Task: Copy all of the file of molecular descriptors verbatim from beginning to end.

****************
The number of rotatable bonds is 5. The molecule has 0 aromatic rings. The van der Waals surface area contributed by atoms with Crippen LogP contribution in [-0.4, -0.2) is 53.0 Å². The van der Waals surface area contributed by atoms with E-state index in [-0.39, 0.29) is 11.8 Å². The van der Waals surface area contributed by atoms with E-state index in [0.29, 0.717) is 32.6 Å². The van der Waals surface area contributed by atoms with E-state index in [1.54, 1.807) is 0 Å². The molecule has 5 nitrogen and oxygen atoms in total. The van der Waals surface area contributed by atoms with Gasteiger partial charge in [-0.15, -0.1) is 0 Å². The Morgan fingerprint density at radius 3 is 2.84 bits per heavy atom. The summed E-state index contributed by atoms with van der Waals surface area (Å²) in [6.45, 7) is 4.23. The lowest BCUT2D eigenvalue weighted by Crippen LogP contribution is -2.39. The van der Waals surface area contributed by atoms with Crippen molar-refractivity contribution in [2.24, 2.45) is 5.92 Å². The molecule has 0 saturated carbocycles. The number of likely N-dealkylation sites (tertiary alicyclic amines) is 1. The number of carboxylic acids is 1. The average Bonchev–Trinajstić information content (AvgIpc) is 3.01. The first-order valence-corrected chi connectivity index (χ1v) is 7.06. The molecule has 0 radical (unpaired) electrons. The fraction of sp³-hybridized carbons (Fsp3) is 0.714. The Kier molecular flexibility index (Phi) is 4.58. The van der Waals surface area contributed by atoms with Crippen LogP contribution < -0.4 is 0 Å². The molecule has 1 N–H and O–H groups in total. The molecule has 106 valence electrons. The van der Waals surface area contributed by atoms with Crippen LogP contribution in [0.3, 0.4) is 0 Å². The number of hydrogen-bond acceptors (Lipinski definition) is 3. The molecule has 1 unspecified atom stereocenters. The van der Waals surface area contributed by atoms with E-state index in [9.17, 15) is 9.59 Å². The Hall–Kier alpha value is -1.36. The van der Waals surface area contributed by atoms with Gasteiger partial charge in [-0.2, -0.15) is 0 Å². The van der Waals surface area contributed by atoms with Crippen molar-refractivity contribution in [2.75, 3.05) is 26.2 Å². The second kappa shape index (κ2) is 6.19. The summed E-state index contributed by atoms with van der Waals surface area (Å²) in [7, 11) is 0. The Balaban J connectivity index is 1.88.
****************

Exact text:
The number of rotatable bonds is 5. The molecule has 0 aromatic rings. The van der Waals surface area contributed by atoms with Crippen LogP contribution in [-0.4, -0.2) is 53.0 Å². The van der Waals surface area contributed by atoms with E-state index in [-0.39, 0.29) is 11.8 Å². The van der Waals surface area contributed by atoms with E-state index in [0.29, 0.717) is 32.6 Å². The van der Waals surface area contributed by atoms with E-state index in [1.54, 1.807) is 0 Å². The molecule has 5 nitrogen and oxygen atoms in total. The van der Waals surface area contributed by atoms with Gasteiger partial charge in [-0.15, -0.1) is 0 Å². The Morgan fingerprint density at radius 3 is 2.84 bits per heavy atom. The summed E-state index contributed by atoms with van der Waals surface area (Å²) in [6.45, 7) is 4.23. The lowest BCUT2D eigenvalue weighted by Crippen LogP contribution is -2.39. The van der Waals surface area contributed by atoms with Crippen molar-refractivity contribution in [2.24, 2.45) is 5.92 Å². The molecule has 0 saturated carbocycles. The number of likely N-dealkylation sites (tertiary alicyclic amines) is 1. The number of carboxylic acids is 1. The average Bonchev–Trinajstić information content (AvgIpc) is 3.01. The first-order valence-corrected chi connectivity index (χ1v) is 7.06. The molecule has 0 radical (unpaired) electrons. The fraction of sp³-hybridized carbons (Fsp3) is 0.714. The Kier molecular flexibility index (Phi) is 4.58. The van der Waals surface area contributed by atoms with Crippen LogP contribution < -0.4 is 0 Å². The molecule has 1 N–H and O–H groups in total. The molecule has 106 valence electrons. The van der Waals surface area contributed by atoms with Crippen LogP contribution in [0.3, 0.4) is 0 Å². The number of hydrogen-bond acceptors (Lipinski definition) is 3. The molecule has 1 unspecified atom stereocenters. The van der Waals surface area contributed by atoms with E-state index in [9.17, 15) is 9.59 Å². The Hall–Kier alpha value is -1.36. The van der Waals surface area contributed by atoms with Gasteiger partial charge in [-0.2, -0.15) is 0 Å². The van der Waals surface area contributed by atoms with Crippen molar-refractivity contribution in [2.75, 3.05) is 26.2 Å². The second kappa shape index (κ2) is 6.19. The summed E-state index contributed by atoms with van der Waals surface area (Å²) in [7, 11) is 0. The Balaban J connectivity index is 1.88.